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Beata Heuman brings her signature cocktail of ideas to an expansive London apartment

By cleverly reconfiguring the space and adding in a harmonious blend of new and vintage furniture, Beata Heuman and her team offer a masterclass in enlivening a blank canvas

By House & Garden | April 19, 2022 | Architecture

The element of surprise is an underrated quality in an interior; it can be exhilarating to walk into a room and be confronted with novel ideas, witty additions and unusual details. The houses of Swedish-born interior designer Beata Heuman have this quality in spades. It’s impressive that you can usually identify a Beata project on sight, as the designer herself confesses to drawing on a vast range of inspiration, from the 18th century to the 1980s, or as Beata calls it ‘really just any olden times, but also contemporary things too. Some people are much more strict with where they get inspiration from and that might be more restrained and sophisticated, but I can’t help myself’. There may not be any single calling card that marks out a project by Beata and her team, but the overall look is unquestionably hers.

Photograph: Simon Brown

This London flat is perhaps one of the best examples, as it was an opportunity for Beata and her team – she worked primarily with senior designer Caroline Barker – to test out some ideas they had been wanting to do for a while. ‘There wasn’t very much the client didn’t like,’ Beata explains, ‘so it was a very joyful process. We were really inspired and really excited to be able to add in some details that other clients might not go for.’ One such example is the pink floor that hits you as soon as you open the front door. It is ‘quite surprising for a residential project,’ as Caroline notes. Even for this enthusiastic client, the floor was a small sticking point for a while: ‘The first time we did a test, it was quite pink as it hadn’t been knocked back yet, so the clients were a little bit anxious about it.’ However, they had placed their faith in Beata’s particular cocktail of ideas and pressed on, and of course, they were utterly thrilled with the finished product.

Photograph: Simon Brown

Aside from having a notably receptive client, this house was a departure from their normal projects for Beata and her team in other ways too. The space itself was new for Beata, as ‘we’ve never worked on a big lateral open plan space before. It’s not very common to get that in London,’ she says. ‘It can be a challenge though,’ Beata continues ‘and it’s really important to make sure it’s all used and you don’t have any rooms that are abandoned.’ The clients are a young professional couple, with no children and so the four-bedroom flat became a two-bedroom flat, with the other two rooms used as a cork-walled study and an incredibly enviable dressing room.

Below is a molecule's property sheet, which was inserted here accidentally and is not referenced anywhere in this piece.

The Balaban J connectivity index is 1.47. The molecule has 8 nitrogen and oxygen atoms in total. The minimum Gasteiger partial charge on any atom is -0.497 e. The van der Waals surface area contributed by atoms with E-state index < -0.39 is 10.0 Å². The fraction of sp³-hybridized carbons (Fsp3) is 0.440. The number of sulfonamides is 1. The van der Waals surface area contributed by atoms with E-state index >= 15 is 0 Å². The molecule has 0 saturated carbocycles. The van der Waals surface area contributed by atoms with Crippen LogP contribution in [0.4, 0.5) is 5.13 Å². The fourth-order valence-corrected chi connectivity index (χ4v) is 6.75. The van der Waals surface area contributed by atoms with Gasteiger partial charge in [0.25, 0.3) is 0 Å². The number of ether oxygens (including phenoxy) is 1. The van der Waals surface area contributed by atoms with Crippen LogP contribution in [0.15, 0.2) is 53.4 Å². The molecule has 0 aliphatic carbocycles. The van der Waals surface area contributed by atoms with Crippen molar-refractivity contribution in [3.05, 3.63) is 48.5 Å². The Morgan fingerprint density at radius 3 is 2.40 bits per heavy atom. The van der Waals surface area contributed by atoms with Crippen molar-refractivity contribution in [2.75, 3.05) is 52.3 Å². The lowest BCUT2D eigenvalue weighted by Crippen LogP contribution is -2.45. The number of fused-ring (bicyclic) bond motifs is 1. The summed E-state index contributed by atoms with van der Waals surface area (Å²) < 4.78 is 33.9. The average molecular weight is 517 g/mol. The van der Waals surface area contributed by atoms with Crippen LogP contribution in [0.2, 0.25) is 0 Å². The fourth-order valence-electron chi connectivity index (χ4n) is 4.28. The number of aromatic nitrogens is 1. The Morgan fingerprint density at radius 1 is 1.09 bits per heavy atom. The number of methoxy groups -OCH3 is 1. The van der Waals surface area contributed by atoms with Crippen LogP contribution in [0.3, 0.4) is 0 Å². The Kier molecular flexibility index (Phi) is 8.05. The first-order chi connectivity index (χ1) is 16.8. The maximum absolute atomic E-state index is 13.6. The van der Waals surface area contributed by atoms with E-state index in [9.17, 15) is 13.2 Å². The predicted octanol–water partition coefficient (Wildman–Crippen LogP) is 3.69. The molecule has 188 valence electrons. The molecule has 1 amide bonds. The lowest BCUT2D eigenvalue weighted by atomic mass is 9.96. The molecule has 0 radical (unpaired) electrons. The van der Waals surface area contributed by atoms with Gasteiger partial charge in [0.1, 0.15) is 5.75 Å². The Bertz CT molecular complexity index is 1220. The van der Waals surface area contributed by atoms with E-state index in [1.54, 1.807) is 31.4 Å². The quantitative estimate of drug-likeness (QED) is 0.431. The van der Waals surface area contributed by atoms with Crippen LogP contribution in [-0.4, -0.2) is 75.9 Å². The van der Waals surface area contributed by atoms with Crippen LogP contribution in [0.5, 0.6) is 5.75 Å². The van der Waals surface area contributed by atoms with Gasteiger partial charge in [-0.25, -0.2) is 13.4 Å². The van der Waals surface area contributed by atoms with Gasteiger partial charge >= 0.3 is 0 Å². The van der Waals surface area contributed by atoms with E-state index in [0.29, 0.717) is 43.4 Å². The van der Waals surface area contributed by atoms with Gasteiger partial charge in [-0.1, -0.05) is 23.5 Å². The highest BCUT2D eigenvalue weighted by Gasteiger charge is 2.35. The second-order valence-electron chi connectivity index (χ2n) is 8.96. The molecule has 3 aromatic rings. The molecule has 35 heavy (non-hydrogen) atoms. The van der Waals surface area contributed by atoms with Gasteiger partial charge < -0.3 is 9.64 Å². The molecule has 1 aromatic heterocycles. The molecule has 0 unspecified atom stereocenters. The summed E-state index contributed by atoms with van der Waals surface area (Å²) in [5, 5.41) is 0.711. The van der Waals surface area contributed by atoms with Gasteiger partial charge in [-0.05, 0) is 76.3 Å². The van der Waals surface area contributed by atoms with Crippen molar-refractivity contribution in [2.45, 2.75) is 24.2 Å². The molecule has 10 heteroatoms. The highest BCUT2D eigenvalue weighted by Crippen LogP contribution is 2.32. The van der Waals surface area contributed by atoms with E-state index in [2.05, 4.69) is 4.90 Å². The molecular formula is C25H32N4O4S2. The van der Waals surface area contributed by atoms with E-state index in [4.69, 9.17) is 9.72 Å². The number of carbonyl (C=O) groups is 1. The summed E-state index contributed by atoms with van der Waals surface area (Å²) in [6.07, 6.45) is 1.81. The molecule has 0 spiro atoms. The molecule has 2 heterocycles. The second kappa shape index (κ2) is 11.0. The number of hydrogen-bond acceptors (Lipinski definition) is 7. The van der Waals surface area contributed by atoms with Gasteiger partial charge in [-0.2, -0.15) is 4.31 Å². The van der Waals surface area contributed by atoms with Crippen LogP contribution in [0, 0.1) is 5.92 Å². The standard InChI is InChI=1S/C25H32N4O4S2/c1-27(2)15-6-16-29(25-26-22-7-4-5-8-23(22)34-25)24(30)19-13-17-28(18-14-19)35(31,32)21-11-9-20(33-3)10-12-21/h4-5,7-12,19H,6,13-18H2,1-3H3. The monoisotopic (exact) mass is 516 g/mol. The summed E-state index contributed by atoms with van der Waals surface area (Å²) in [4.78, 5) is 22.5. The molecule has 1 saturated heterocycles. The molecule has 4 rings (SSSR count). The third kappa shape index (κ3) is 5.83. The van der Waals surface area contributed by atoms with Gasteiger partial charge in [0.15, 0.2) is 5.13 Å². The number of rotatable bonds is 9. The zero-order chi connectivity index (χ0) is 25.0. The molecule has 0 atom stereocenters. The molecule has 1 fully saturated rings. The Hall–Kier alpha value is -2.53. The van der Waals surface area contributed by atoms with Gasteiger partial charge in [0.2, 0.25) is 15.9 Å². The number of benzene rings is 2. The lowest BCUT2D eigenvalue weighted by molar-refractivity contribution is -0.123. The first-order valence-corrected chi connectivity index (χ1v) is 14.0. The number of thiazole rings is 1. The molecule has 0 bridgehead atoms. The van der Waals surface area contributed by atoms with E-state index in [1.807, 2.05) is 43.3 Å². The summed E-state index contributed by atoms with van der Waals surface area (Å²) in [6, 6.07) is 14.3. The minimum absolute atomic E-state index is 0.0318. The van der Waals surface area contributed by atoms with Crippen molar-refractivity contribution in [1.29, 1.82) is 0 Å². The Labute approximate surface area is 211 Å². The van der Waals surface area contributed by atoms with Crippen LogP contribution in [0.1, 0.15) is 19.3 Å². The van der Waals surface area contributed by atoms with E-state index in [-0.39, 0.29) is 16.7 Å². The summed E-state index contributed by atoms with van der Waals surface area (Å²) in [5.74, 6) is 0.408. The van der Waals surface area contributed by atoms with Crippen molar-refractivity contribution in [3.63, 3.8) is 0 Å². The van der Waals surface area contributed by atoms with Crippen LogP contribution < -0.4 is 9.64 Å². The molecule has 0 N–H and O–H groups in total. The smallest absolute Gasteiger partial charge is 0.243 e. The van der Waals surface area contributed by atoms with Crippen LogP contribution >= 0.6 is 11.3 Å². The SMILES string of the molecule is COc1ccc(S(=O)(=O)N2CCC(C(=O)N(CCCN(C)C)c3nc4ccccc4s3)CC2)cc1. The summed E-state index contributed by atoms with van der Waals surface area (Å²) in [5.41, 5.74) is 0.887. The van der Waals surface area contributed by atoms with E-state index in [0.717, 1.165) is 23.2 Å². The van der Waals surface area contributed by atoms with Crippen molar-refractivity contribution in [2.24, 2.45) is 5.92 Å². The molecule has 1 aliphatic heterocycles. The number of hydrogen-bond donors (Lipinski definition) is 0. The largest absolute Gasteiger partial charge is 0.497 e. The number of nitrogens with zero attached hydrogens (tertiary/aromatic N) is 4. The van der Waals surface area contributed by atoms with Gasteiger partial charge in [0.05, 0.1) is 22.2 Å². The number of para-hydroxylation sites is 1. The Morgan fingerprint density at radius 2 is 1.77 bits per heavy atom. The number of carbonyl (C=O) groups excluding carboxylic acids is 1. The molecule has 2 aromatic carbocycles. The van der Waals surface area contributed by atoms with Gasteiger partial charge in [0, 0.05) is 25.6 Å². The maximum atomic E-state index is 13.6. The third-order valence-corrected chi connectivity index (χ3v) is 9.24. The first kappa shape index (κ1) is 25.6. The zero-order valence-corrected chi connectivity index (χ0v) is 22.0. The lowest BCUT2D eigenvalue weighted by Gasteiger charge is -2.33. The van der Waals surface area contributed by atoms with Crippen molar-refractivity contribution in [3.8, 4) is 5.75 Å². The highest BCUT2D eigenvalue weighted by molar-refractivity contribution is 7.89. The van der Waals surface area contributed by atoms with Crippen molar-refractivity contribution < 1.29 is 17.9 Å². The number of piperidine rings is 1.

The incredibly enviable dressing room. Photograph: Simon Brown

The amount of space was a luxury for Beata, as the addition of a separate study meant that she could use the open plan kitchen, living and dining room to its full potential. In order to achieve this, the first thing that the team needed to do was rework the staircase, which leads from the central hallway up to the kitchen (the bedrooms are on the floor below, where you enter the flat). ‘The staircase was coming quite a long way into the entrance hall,’ Caroline details, ‘so we pushed it back and stole some floorspace from the second floor to make it less steep, while making it more of a swooping structure too.’ It lands in the middle of the open plan room, turning it into an L-shape, with the kitchen as the short end, the dining space adjoining and the sitting room down the length.

Photograph: Simon Brown
Photograph: Simon Brown

‘As it’s a large space,’ says Beata, ‘it was better to keep it neutral but add in colour elsewhere, for example on the radiators. It’s a bit like doing a painting; you just add little bits that will enhance the rest in some way and create tension, balance and contrast. We didn’t want it to be too harmonious, so the red radiator breaks it up.’ The colour of the radiators may seem like the most insignificant detail, but it’s these thoughts that take an interior to the next level. ‘Because there’s not much furniture around the perimeter of the room’ Beata continues, ‘it felt quite empty, so the radiator added interest to an empty space. It draws attention away from the windows themselves’.

The dining room with bright coloured radiator. Photograph: Simon Brown

The furniture was also a chance to add colour to the room, and Beata and her team sourced it from far and wide. There are IKEA pieces, antiques, Pinch sofas, Beata’s own designs and high street finds all mingling together in perfect harmony. The team did not have very long for the project, pulling the whole thing together in a mere four months, but as Caroline enthuses, ‘it had a good effect because we looked to source more vintage items than we normally would, which helped create a sense of character in a building without the architectural features that make it feel old.’

Where does the flat go from here? For Beata, ‘it’s so unrealistic to think that it’s going to stay how it is, so we offer schemes that have lots of different styles combined so they can naturally add to it and new things will look at home. By doing that, you get more of a sense that it’s been built over time. It was a very good fit with us and them so I have every confidence that they’ll make it look even better. It’s exciting to see what they’ll add.’

Photograph: Simon Brown
Photograph: Simon Brown
Photograph: Simon Brown
Photograph: Simon Brown

Photograph: Simon Brown
Photograph: Simon Brown
Photograph: Simon Brown
Photograph: Simon Brown
Photograph: Simon Brown
Photograph: Simon Brown;
Photograph: Simon Brown

Words by Simon Brown

This article originally appeared on House & Garden UK

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